Multiple flaws - all serious, exploitable and some already being actively exploited - came to light last week. Big names - including Cisco, Facebook, Intel and Microsoft - build the software and hardware at risk. And fixes for some of the flaws are not yet available. Is this cybersecurity's new normal?
The majority of aircraft accidents occur during landing. And during bad weather or low-visibility, pilots are trained to entirely trust their instruments. But researchers say they can spoof wireless signals to a critical landing system, which could cause planes to miss runways.
Newly discovered microarchitectural data sampling flaws in Intel processors - collectively dubbed "ZombieLoad" - could be exploited to steal private data from PCs and servers, including shared cloud environments. Intel, Microsoft, Apple and others have begun to ship patches designed to help mitigate the problems.
ScarCruft, a Korean-speaking APT group that has been targeting organizations mainly in Southeast Asia over the past three years, is developing new malware that targets Bluetooth-enabled devices, according to Kaspersky Lab.
What's it like for a small, not-for-profit healthcare entity to deal with the consequences of a ransomware attack? The president of a substance abuse treatment center shares his first-hand experience - and lessons learned.
Facebook is warning users of its WhatsApp messaging app to update immediately to fix a flaw that is being used to remotely install Pegasus surveillance software from Israel's NSO Group. WhatsApp says a "select number" of targets were hit by the attacks, which it has blamed on "an advanced cyber actor."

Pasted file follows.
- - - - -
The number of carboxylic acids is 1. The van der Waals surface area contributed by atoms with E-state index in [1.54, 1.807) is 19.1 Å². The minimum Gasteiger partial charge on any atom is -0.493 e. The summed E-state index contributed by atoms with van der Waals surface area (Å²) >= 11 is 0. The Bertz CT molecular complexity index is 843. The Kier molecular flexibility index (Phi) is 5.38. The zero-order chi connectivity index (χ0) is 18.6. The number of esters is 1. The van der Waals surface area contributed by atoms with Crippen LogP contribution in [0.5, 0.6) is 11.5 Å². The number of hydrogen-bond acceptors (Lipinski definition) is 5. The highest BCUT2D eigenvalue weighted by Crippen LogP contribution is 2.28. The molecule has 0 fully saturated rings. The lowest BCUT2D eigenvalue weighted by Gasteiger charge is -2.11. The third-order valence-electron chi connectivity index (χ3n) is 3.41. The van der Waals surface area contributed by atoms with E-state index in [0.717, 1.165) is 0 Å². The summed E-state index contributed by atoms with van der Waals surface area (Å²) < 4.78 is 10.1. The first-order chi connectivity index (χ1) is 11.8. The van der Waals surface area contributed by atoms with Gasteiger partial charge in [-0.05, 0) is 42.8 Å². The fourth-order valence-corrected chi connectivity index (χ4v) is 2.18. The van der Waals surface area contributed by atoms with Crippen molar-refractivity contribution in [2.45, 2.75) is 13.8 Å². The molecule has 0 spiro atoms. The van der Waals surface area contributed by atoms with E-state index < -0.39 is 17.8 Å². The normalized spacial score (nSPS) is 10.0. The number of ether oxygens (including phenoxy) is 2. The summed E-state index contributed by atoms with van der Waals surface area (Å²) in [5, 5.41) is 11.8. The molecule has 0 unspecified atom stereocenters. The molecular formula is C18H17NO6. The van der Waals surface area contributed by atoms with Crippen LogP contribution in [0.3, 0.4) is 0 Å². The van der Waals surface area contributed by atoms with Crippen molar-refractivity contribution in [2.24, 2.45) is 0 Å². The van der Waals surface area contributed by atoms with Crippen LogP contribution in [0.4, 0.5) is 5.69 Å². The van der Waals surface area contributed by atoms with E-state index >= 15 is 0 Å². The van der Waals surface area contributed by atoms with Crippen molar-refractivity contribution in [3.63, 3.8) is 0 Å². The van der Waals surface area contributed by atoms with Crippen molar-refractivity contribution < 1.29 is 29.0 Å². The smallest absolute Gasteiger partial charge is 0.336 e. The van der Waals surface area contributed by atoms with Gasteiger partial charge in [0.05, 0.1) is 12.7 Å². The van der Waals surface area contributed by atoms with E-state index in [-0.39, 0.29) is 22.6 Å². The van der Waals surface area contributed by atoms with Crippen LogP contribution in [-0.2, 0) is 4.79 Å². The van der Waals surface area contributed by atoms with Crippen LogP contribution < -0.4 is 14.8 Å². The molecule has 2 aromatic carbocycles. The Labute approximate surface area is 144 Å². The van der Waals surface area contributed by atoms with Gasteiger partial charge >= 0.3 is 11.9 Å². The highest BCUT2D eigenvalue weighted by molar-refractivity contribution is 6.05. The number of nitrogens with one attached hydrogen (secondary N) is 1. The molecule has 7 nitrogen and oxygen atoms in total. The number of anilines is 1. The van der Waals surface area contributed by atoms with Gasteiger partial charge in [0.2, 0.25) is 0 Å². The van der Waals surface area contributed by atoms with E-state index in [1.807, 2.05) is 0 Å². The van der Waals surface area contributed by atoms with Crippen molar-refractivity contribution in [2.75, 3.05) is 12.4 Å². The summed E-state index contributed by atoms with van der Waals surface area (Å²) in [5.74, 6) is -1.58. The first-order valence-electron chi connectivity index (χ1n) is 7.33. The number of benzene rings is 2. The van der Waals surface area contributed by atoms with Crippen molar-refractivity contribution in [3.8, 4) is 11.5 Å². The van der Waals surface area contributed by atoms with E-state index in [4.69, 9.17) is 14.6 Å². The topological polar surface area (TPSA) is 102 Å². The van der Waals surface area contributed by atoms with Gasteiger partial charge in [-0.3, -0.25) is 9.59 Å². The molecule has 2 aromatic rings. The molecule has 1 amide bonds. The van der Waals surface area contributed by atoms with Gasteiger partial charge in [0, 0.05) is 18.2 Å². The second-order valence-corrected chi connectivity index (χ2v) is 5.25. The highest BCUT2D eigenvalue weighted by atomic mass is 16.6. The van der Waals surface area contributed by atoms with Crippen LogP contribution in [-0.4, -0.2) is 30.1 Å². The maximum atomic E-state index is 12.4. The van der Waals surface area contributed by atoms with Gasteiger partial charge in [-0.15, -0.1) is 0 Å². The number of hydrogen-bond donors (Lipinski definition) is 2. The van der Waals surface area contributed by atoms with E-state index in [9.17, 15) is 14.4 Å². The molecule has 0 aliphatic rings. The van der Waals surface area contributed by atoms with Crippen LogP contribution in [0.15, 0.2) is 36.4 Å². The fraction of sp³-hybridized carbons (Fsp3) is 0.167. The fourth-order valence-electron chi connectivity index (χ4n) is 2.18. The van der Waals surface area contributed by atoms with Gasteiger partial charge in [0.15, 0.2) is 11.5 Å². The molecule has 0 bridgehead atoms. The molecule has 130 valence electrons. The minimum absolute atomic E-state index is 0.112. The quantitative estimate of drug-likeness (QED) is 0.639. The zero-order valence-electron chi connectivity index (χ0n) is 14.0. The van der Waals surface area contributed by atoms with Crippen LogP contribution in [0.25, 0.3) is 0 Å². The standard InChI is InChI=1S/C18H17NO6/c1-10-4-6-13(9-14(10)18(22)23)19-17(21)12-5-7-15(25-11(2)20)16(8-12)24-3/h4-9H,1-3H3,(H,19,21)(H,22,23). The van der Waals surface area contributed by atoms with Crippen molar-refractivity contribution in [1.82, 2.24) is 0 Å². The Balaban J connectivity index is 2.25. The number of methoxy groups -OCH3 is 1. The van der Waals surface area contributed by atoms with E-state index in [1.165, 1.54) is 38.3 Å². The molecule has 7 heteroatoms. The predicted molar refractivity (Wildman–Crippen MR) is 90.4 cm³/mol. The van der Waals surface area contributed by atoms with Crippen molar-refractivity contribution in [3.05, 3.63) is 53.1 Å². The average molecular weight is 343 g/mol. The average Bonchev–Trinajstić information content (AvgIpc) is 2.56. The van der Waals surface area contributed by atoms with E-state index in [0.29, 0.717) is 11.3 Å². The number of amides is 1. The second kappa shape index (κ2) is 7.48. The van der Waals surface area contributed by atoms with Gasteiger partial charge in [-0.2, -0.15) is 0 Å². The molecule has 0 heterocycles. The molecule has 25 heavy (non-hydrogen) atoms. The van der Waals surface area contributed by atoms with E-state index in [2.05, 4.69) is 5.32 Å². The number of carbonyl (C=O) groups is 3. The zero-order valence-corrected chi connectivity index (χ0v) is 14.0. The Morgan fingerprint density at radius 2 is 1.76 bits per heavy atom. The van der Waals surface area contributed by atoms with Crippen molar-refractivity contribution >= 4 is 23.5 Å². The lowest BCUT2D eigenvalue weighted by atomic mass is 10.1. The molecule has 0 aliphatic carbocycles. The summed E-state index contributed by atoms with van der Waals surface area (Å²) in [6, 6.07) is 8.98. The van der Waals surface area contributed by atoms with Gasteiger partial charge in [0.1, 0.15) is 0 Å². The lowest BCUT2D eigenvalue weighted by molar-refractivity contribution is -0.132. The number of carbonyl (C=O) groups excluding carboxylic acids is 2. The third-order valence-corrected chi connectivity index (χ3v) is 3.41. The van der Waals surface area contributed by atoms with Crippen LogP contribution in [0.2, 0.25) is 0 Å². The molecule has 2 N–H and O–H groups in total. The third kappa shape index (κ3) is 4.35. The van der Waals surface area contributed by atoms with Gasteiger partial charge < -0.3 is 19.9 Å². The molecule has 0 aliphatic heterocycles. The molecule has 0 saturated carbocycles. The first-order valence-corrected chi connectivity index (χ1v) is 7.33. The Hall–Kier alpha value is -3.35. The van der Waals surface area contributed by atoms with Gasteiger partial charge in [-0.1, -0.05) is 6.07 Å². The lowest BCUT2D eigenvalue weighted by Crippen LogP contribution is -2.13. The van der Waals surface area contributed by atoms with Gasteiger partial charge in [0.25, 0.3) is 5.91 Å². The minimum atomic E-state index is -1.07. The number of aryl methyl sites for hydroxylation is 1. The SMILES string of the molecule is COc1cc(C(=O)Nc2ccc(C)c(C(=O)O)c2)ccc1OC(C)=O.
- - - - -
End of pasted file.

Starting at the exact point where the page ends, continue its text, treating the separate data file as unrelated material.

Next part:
Researchers report finding a vexing vulnerability in Cisco routers that could invisibly undermine device integrity and allow attackers to take full control of a router, if combined with a second exploit. Unfortunately, hardware design flaws could complicate Cisco's efforts to safeguard users.
Over the past two years, the number of ransomware attacks against state and local government agencies has increased. But at the same time, these victims are paying less to attackers. A new analysis by threat intelligence firm Recorded Future asks: Why the discrepancy?
Unified endpoint management exists because devices have grown in number, variety and complexity of how they're being used in the workplace. So how should IT and security leaders approach UEM? John Harrington Jr. and Ryan Schwartz of IBM MaaS360 with Watson share insight.
Attackers exploiting a buffer overflow in WhatsApp's signaling software to automatically infect devices with malware - without users even having to answer their phone - and then alter call logs to hide attack traces is "a bit of a nightmare scenario," says cybersecurity expert Alan Woodward.